In a Swiss tournament (wiki), each competitor does not necessarily play all other entrants. Competitors meet one-on-one in each round and are paired using a set of rules designed to ensure that each competitor plays opponents with a similar running score, but not the same opponent more than once. The winner is the competitor with the highest aggregate points earned in all rounds. All competitors play in each round unless there is an odd number of players.
Swiss tournaments can only be created by team leaders, and can only be played by team members.
Join or create a team to start playing in swiss tournaments.
|Comparison||Arena tournaments||Swiss tournaments|
|Duration of the tournament||Predefined duration in minutes||Predefined max rounds, but duration unknown|
|Number of games||As many as can be played in the allotted duration||Decided in advance, same for all players|
|Pairing system||Any available opponent with similar ranking||Best pairing based on points and tie breaks|
|Pairing wait time||Fast: doesn't wait for all players||Slow: waits for all players|
|Identical pairing||Possible, but not consecutive||Forbidden|
|Late join & pause||Yes||Yes but it reduces the number of rounds|
|Streaks & Berserk||Yes||No|
|Similar to OTB tournaments||No||Yes|
|Unlimited and free||Yes||Yes|
When to use swiss tournaments instead of arenas?In a swiss tournament, all participants play the same number of games, and can only play each other once.
It can be a good option for clubs and official tournaments.
How are points calculated?A win is worth one point, a draw is a half point, and a loss is zero points.
When a player can't be paired during a round, they receive a bye worth one point.
How are tie breaks calculated?With the Sonneborn–Berger score.
Add the scores of every opponent the player beats and half of the score of every opponent the player draws.
How are pairings decided?With the Dutch system, implemented by bbPairings in accordance with the FIDE handbook.
What happens if the tournament has more rounds than players?When all possible pairings have been played, the tournament will be ended and a winner declared.
Why is it restricted to teams?Swiss tournaments were not designed for online chess. They demand punctuality, dedication and patience from players.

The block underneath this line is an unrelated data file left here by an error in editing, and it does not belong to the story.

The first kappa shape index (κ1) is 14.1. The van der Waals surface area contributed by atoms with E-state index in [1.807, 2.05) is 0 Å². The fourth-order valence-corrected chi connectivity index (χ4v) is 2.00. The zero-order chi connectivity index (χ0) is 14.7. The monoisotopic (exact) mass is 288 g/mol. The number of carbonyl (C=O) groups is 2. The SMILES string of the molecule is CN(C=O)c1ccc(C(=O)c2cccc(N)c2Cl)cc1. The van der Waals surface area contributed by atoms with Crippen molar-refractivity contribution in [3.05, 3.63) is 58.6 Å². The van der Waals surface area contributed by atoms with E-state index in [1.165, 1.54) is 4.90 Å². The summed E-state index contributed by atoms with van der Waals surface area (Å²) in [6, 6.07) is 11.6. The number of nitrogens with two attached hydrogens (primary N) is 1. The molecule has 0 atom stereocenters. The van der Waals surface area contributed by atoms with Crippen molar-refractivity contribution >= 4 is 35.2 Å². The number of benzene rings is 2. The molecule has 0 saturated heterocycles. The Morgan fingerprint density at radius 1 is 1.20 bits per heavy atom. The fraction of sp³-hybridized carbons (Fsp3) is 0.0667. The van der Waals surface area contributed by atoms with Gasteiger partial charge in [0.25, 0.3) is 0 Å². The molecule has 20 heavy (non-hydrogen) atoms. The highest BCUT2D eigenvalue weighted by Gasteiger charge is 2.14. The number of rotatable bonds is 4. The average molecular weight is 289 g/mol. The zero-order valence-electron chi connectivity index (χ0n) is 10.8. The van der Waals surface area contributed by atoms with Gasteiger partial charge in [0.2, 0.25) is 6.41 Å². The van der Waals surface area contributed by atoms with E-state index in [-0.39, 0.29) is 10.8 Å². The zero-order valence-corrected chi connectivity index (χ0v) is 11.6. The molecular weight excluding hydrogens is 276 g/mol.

We think these conditions are more likely to be met within a team than in global tournaments.
How many byes can a player get?A player gets a bye of one point every time the pairing system can't find a pairing for them.
Additionally, a single bye of half a point is attributed when a player late-joins a tournament.
What happens if a player doesn't play a game?Their clock will tick, they will flag, and lose the game.
Then the system will withdraw the player from the tournament, so they don't lose more games.
They can re-join the tournament at any time.
Can players late-join?Yes, until half the rounds have been played.
Late joiners get a single bye, even if they missed several rounds.
Will swiss replace arena tournaments?No. They're complementary features.
What about Round Robin?We'd like to add it, but unfortunately Round Robin doesn't work online.
The reason is that it has no fair way of dealing with people leaving the tournament early. We cannot expect that all players will play all their games in an online event. It just won't happen, and as a result most Round Robin tournaments would be flawed and unfair, which defeats their very reason to exist.
The closest you can get to Round Robin online is to play a Swiss tournament with a very high number of rounds. Then all possible pairings will be played before the tournament ends.
What about other tournament systems?We don't plan to add more tournament systems to Chess-Online at the moment.